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When people see my Bible for the first time, I almost always hear “How did you do that?!” followed by “Where did you get your Bible?” and “What supplies do you recommend?” I shared a video of My Favorite Journaling Supplies way back in March, but I had only been journaling for a few weeks and still had so much to learn! Now that I have been actively illustrating my Bible for almost nine months, I wanted to share an updated list of supplies. It worked out perfectly that I’m talking about my Bible all month long.
Remember, you can use as many or as few of these supplies as you can afford! Don’t stress over spending money and don’t ever let yourself wait to connect with the Word until you have the “right” supplies. These are just suggestions for those of you who might be looking to add a few new art supplies to your arsenal.
1 Single Column ESV Journaling Bible by Crossway Books: I didn’t do much research before buying my first Bible, but I’ll admit that I got really lucky. I ordered this one from Amazon before Christmas last year and my only requirements were a single column of text and soft binding. I like having the text in a single column because it makes for easier reading and I like the way it looks when I highlight or point out my scripture references. While a hardback Bible might provide a good surface for writing, I like the flexibility of the leather binding. No matter how much I add to my Bible, it grows and expands with every page.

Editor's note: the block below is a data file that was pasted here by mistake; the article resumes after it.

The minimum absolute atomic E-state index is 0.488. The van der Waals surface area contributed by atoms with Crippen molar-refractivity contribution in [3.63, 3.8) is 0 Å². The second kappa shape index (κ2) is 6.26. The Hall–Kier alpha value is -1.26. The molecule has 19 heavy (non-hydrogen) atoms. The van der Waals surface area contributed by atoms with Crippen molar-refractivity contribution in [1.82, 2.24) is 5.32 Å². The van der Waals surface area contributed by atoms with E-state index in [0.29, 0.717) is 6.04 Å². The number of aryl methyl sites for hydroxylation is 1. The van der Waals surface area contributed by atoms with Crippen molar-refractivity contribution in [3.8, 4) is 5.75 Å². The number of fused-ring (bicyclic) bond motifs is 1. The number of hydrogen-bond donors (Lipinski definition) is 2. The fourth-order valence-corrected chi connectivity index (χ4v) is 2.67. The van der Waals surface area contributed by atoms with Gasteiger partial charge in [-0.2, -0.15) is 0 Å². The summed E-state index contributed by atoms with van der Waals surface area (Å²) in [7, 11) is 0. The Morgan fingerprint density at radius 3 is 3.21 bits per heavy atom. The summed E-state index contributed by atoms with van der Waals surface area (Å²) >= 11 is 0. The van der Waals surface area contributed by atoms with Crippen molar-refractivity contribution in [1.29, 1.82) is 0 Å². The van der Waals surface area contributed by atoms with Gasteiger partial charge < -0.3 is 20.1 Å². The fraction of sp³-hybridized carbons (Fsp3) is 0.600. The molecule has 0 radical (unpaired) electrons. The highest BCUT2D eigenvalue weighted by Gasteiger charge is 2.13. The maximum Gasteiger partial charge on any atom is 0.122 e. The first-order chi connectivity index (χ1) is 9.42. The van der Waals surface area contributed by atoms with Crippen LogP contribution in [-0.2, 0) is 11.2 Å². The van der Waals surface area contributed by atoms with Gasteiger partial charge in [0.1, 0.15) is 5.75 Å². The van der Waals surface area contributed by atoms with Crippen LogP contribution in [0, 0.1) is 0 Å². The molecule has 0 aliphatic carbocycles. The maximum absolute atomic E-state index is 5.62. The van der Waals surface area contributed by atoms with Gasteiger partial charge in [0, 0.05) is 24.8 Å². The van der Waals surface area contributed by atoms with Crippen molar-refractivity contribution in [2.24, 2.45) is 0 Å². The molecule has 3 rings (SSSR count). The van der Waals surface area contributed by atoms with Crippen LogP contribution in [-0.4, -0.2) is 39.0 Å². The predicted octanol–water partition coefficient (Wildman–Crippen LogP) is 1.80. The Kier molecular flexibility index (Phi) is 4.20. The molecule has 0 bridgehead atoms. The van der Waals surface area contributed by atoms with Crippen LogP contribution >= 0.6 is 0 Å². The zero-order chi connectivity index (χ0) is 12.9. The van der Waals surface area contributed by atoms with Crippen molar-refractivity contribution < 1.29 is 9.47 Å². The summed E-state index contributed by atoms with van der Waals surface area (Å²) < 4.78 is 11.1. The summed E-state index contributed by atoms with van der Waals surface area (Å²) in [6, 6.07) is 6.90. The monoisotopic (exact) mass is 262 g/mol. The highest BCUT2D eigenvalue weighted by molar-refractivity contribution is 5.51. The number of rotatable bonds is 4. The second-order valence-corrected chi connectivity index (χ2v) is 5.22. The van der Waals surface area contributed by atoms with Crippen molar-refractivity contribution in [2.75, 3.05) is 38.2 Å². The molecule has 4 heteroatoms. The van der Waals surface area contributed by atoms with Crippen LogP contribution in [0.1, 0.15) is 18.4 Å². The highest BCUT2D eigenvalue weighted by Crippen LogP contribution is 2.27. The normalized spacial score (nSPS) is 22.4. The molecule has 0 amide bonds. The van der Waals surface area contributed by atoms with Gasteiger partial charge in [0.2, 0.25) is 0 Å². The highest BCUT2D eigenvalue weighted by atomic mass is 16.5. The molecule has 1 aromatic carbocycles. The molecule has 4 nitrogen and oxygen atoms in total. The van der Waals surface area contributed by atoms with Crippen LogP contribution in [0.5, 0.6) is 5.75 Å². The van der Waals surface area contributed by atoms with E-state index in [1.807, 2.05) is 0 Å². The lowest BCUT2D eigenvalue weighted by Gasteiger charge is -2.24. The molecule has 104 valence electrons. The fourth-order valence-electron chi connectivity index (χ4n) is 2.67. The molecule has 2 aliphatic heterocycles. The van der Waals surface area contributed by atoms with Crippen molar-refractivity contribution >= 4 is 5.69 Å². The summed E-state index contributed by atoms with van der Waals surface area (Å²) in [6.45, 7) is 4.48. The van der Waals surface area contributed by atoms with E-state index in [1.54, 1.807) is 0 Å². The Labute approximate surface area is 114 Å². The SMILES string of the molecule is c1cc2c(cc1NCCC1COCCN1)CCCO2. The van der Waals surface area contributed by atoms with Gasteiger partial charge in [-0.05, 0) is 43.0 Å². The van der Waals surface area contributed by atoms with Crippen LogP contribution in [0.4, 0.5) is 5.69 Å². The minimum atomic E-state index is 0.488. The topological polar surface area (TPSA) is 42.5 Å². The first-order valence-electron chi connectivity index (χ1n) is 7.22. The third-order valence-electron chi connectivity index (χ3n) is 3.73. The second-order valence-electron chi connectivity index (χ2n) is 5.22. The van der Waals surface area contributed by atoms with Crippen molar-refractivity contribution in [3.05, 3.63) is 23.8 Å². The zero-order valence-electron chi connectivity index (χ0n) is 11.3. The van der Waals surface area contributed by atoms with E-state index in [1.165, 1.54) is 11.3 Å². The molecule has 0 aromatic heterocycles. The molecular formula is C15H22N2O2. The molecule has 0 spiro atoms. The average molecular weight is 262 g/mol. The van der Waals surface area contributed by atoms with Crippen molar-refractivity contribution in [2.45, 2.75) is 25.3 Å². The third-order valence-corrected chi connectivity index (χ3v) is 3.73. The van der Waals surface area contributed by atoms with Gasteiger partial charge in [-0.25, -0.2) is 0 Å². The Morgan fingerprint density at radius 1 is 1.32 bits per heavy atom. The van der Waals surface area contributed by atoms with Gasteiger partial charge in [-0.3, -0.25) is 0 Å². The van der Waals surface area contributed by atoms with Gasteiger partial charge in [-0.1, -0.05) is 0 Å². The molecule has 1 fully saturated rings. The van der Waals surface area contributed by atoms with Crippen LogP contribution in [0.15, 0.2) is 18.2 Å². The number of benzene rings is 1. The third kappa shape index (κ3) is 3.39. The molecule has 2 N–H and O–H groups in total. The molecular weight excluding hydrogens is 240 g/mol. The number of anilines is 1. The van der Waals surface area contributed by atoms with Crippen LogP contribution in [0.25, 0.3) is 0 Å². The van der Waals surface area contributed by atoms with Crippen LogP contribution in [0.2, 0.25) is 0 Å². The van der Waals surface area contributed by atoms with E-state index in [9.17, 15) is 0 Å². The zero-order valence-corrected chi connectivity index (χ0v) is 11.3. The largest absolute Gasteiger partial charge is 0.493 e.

2 Mechanical Pencils: This is one of those supplies where the brand or cost doesn’t really matter, but I much prefer pencils with replaceable lead to those I have to sharpen! I usually pick mine up in the dollar spot at Target, but these work just as well.
3 Pigment Liners by Staedtler: Not all pens are created equal. I’ve tried all sorts of pens, by different manufacturers, in different sizes and these are the best. This set comes with various sizes (the 0.1 and 0.5 are my favorites), writes so smooth and doesn’t bleed or smear. They write well over both acrylic paints and watercolors and don’t fade over time. They aren’t as inexpensive as some other options, but they last forever and are well worth the investment.
4 Crayola Twistable Colored Pencils: I have several sets of more expensive colored pencils, but I always come back to the box in my daughters’ art bin. I love never having to sharpen them and the perpetually dull point makes shading and blending a dream. They only cost a couple of dollars and you can get anywhere from 10 to 48 different colors in a package!